It’s a bit of a strange headline perhaps but my recent blog posts on working with a headless workstation that supplies extra CPU muscle to my working setup has a lot to do with the envisaged 5G evolution of wireless networks and services. Let me explain…
In the past two years, 5G in the ‘real world’ has first and foremost been about rolling out a new air interface as a speed booster and connecting it to the LTE core network. LTE has so far remained in control with 5G being a powerful add-on to an LTE air interface connection. That’s particularly the case when band n78 with a channel bandwidth of 80-100 MHz is used. In a next step, 5G is now used in the same way in some networks to tap unused spectrum in the 1800 or 2100 MHz band. There’s less bandwidth available there but despite of this, it brings a noticeable increase in overall bandwidth available to users, particularly in smaller cities and on the countryside where not all frequency bands assigned to LTE are used. So that’s the story so far.
But the new air interface is only a tiny part of the overall 5G story. 5G has also been specified in a way to virtualize and cloudify the software that is used in mobile networks to manage connectivity and mobility. In the core network, the 5G core (5GC) evolution is all about separating hardware from software, putting standardized mobility management, session management, databases, charging functions, etc. into containers and to distribute work among different nodes in a standardized way with web APIs. No longer shall hardware and software necessarily come from the same vendor, especially for components that do not directly deal with transferring IP packets.
Separating hardware from software is a revolutionary concept for telecom equipment but already an ‘old hat’ from an IT point of view. 20 years or so ago it was the norm that companies such as Sun, IBM and others supplied server hardware and the software that ran on top of it. Today, this has completely shifted to off-the shelf hardware built by many different companies unknown in the public with Linux as an operating system and open source software such as Apache, nginx, php, node.js etc. etc. on top. The software is being supplied by many different organizations which are not dependent on any particular server hardware vendor and will run on any x86 based machine from a small notebook at home to the most powerful supercomputer. This shift is long complete in the IT world and from a technical point of view the same can be done to telecom ‘components’ that manage connectivity, mobility, charging, etc. in just the same manner.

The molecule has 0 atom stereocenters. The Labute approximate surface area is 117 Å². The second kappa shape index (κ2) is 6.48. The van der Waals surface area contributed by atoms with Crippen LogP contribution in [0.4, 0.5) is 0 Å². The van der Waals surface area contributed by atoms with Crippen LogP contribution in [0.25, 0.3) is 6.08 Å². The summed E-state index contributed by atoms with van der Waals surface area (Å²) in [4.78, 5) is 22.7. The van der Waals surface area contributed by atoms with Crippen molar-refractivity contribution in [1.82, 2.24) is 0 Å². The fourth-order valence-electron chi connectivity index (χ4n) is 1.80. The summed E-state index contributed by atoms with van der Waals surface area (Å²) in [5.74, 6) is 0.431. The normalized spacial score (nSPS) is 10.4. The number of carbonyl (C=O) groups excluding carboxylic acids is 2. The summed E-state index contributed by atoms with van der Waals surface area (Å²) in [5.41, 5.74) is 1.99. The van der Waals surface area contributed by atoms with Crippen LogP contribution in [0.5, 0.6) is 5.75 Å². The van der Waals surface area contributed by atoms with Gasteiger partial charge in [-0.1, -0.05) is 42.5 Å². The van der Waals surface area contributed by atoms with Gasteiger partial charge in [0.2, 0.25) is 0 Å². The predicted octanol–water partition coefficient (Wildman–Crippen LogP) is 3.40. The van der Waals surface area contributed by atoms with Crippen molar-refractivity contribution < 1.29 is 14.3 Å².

On the radio network side, virtualizing as many parts as possible so they can be hosted at central sites for easier maintenance and load sharing while running on standard x86 hardware is also attempted. The Open-RAN (ORAN) alliance has taken things a step further than what 3GPP was willing to do and some early greenfield deployments are already live, such as Rakuten’s LTE network in Japan.
If and how these efforts will succeed in the mid- to long-term has yet to be seen. But coming back to the headline of this post: What has my headless workstation got to do with all of this? Well, apart from the practical uses I have for combining my low-power notebook with the high capacity workstation below the desk with a network cable in between applies many of the thoughts that have gone into the concept of the 5GC and ORAN: Distributing software that has once run on a particular hardware to a central, more powerful network node, do the heavy lifting there and deliver the result back over the network. Virtualization and containers also play a role in my setup, the same as in 5GC and ORAN. So for me it’s the ideal playground to get a better grasp of how these concepts can, are and will be used much more in the future in mobile networks. Learning by doing!